This is located north of the Sacred Plaza, very close to the Three-Windowed
Temple. It is 11 m long by 8 m wide. It is a wayrana -type temple,
meaning that it has only three walls built with rectangular stones.
In the temple are seven trapeze-shaped niches on the central wall
and five on each side wall.
Behind the Main Temple there is a small room known as the Chamber
of Ornaments. Due to its situation, it must have been closely
linked in function to the temple. At the bottom of the back wall
there is a low platform, like a stone seat or bed, that to Western
eyes has merited the name of "the sacristy" of the Main Temple.
Today, looking towards the northeast, one can see that the central
wall of the temple has been moved. Archaeological digs have shown
that the movements were due to rainwater seepage, although some
geologists suggest the real reason is a minor geological fault
existing at that point. They also indicate the presence of a similar
fault under the Sun Temple.
The deity worshipped in this main
temple remains unknown. However, historians claim it may have
been Wiraqocha, the invisible chief Andean god. Facing this temple
there is a small outcrop of stone carving that some authors claim
represents the Southern Cross, although this has not been proved.
ROYAL MAUSOLEUM OR ROYAL TOMB
Under the Sun Temple there is a small, interesting cave known as the Royal Tomb. The cave is roofed by an enormous sloping slab of stone which supports part of the Sun Temple. This was the place where the mummies of the Inca's ancestors and the high imperial dignitaries were kept, worshipped and offered tributes.
Although it was thus named by Bingham, who thought that it had contained the mummy of a Cusco noble or possibly of an Inca, he wrote that nothing was found in the tomb. This is another contradiction of his since, why should he then suppose it had been a tomb?
The logical thing would be for the Inca to be buried under his father's temple. No doubt, the small cave was connected with Ukju Pacha (the underworld) and the cult of the dead. On the side wall there are two large, trapeze-shaped niches with stone beams, and two small niches on the back wall.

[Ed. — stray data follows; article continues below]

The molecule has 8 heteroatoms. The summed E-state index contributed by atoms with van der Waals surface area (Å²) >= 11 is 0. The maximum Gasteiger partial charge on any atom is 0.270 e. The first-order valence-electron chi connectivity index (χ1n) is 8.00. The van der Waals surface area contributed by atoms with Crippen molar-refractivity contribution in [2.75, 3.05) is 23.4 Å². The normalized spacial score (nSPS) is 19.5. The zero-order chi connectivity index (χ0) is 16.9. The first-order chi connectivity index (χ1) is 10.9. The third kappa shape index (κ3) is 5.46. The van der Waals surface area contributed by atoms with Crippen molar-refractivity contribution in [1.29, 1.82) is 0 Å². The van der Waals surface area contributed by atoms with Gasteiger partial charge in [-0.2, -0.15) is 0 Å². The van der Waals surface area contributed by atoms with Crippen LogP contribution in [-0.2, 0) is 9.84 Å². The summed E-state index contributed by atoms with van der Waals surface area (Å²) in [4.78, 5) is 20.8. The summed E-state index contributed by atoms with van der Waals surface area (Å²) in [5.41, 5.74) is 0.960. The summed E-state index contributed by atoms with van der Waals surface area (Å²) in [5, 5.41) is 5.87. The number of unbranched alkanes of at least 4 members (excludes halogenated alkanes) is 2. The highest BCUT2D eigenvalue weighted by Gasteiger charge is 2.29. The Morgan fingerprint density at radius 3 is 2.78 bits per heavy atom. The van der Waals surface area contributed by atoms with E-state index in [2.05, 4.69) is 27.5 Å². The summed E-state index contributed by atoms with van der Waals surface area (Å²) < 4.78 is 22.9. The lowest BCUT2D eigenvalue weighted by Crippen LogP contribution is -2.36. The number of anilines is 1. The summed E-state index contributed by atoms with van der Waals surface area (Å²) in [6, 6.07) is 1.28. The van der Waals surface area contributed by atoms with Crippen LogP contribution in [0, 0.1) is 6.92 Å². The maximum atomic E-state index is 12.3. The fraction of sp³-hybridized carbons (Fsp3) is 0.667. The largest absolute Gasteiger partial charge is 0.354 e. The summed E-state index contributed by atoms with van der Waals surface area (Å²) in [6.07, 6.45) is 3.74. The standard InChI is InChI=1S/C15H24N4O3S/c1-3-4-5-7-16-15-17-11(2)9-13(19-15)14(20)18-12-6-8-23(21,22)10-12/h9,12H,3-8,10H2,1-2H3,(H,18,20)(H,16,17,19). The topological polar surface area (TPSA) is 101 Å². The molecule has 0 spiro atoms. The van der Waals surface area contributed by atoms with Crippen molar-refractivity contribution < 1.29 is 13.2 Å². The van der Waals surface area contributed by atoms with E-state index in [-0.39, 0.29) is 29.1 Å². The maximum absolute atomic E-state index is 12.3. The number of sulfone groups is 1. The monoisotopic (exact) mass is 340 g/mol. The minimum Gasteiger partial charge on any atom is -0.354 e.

On the ground there is a carving representing the three levels of the Andean Religious World. In Inca society all corpses were mummified in a fetal position, with the only difference that nobles' mummies were kept in the temples, whereas those of ordinary people were buried or kept in cemeteries.
THE PALACE OF THE ŅUSTA
Within the Sun Temple complex, there is also a building known by some authors as the Cloister of the Ņusta (princess). Due to its location in the complex, it must have been closely connected with the Temple, and was possibly the home of the Willaq Uma (High Priest).
THE SACRED PLAZA
West of the quarry is found the Sacred or Main Plaza of Machu Picchu, which is the biggest one. It is at the northwest of the complex, at the foot of the Intiwatana. It was the site of the popular ceremonies and, perhaps also, of the Inti Raymi or Sun Festivity, just like the Plaza Mayor (Main Plaza) of Cusco. Near this plaza there are terraces that were apparently not used for crop growing. It is thought that they were simply built to harmonize the rough profile of Machu Picchu, and afford flat ground for people to attend public spectacles, or for planting flowers, or for some other obscure purpose unknown to the scholars.
THE THREE-WINDOWED TEMPLE
Facing this, some 8 meters in front of the Sacred Plaza, at the extreme north of the complex, lies the Three-Windowed Temple. Here there is also a great, partially carved stone which must have been its central column; nowadays some guides describe it as a sacrificial altar.
It consists of only three walls and an adobe roof. Its stones are polygonal. It was probably of comparatively lesser importance than the Main Temple.
The evidence shows this temple originally had five windows, the two currently non-existing windows were added to the wall after the Temple had been built. In the central part of the front wall there is one stone column as a support for the roof, while on the western side there is a carved stone with figures representing the three levels of the Andean World: the Hanan-Pacha (the sky, or spirituality), the Kay-Pacha (surface of the world, or materialism) and the Ukju-Pacha (underworld, or inner life).
This temple's existence persuaded Bingham that he had found the Tamputoco, a mythical place that historians indicate as the origin of the Inca civilization. However, this hypothesis is only a part of the legend. The Main Temple has a room with two windows sided by "drystane" pirka walls, now called the Priests' House.
It is on the east of the Main Plaza. It has a rectangular ground plan. Its name is derived from its typical trapeze-shaped windows. Returning to Bingham's hypothesis, the Three-Windowed Temple would be apparently a symbolic representation of the Tamputoco or "Three Window Hill" from which, according to the myth of the Ayar Brothers, the Incas emerged on the day of creation.
THE DRY MOAT
Between the agricultural and urban sectors lies a great Dry Moat, that served to protect the Citadel of Machu Picchu. As mentioned, the Citadel was the place of residence of the Inca and his panaca, the royal family, the nobility, the priests, etc. Thus the need of safety precautions for wartime, such as the Moat, is simply a reflection of Inca architectural planning concerns.